Riksbank Says It’s Ready to ‘Scale Up’ Virus Crisis Measures
Sweden’s central bank says it’s prepared to step up its crisis response if needed, and defended its right to “fully utilize” its balance sheet.
Governor Stefan Ingves said the bank “can scale up our measures if developments turn out to be worse than expected,” according to minutes of the latest policy meeting. “In order to be able to act and make the best of a bad situation, it is very important that the Riksbank, in addition to setting the repo rate, is able to fully utilize its balance sheet.”
Read More: Floden Says Riksbank Can Easily Expand Scope of Asset Purchases
At its meeting in the final week of April, the Riksbank kept its main rate at zero, as expected. Sweden’s central bank ended half a decade of negative rates at the end of last year and has since made clear it wants to use bond purchases and bank loans rather than rate cuts to fight the current crisis.
The Riksbank’s balance sheet could swell to roughly half Sweden’s GDP as it works its way through the country’s debt markets. But its quantitative easing goals have since strayed into uncharted territory, and parliament’s top legal expert on the matter says the bank can’t buy the corporate bonds it wants to.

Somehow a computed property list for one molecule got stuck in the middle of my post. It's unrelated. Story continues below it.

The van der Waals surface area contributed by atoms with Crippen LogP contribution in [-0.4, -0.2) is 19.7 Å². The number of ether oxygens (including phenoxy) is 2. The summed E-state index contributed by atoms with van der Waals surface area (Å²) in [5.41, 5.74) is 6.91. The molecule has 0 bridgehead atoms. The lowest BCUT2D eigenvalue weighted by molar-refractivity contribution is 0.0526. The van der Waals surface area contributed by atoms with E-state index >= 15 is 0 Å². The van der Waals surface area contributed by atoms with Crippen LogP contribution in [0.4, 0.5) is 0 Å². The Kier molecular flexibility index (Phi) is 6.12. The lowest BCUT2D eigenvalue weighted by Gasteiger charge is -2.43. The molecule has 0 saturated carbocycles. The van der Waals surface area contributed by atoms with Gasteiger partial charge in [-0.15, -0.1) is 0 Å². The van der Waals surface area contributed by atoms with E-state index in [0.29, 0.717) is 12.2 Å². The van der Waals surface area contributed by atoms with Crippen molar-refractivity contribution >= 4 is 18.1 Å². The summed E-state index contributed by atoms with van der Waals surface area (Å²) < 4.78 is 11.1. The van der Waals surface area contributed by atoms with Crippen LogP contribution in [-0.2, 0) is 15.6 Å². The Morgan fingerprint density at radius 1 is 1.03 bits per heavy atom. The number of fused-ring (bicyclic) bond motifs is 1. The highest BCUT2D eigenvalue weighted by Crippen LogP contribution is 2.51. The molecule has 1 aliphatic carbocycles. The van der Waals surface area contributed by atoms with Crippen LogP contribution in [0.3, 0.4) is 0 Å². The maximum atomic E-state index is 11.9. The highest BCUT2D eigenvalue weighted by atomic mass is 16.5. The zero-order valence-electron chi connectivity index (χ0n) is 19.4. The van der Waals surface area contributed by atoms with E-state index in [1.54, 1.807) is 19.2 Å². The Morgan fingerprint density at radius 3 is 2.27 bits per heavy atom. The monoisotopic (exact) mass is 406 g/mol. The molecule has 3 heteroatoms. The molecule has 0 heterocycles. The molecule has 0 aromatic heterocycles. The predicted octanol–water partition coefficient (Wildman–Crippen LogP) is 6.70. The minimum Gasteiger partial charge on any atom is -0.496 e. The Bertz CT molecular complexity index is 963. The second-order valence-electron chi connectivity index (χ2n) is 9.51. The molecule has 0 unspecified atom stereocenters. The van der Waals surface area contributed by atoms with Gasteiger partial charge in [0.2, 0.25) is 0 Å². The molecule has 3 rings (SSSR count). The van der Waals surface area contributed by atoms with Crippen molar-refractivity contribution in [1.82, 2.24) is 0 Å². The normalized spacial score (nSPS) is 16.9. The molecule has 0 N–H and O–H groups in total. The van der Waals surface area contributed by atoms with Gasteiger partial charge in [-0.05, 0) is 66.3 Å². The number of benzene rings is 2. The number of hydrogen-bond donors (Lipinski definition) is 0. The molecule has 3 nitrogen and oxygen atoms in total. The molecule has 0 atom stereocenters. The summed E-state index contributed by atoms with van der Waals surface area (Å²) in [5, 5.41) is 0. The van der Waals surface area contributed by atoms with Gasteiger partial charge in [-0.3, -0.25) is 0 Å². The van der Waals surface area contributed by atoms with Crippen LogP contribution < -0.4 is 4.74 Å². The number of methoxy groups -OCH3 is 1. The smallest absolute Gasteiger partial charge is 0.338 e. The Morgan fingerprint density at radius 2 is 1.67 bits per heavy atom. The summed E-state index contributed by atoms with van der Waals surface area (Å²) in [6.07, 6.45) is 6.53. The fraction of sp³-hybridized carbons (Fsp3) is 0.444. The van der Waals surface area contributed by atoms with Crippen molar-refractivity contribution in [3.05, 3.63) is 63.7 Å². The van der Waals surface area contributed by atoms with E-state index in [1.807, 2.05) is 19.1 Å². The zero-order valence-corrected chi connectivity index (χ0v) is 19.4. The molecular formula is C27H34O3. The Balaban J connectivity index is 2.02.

The Riksbank is now defending its right to expand quantitative easing as parliament debates the broader program of bond purchases. Deputy Governor Martin Floden said it would be more appropriate to buy corporate bonds, or increase purchases of mortgage bonds, than it would be to cut rates.
“The minutes highlight that all board members stress that a rate cut currently is not appropriate,” SEB’s chief strategist, Olle Holmgren, said. “Most board members, however, keep the door open for a rate cut at a later point in time.”
Ingves said it’s clear that much of the heavy lifting in the current crisis needs to come from fiscal policy. Sweden’s Social Democrat-led government has so far pledged about 3.7% of GDP in crisis spending.
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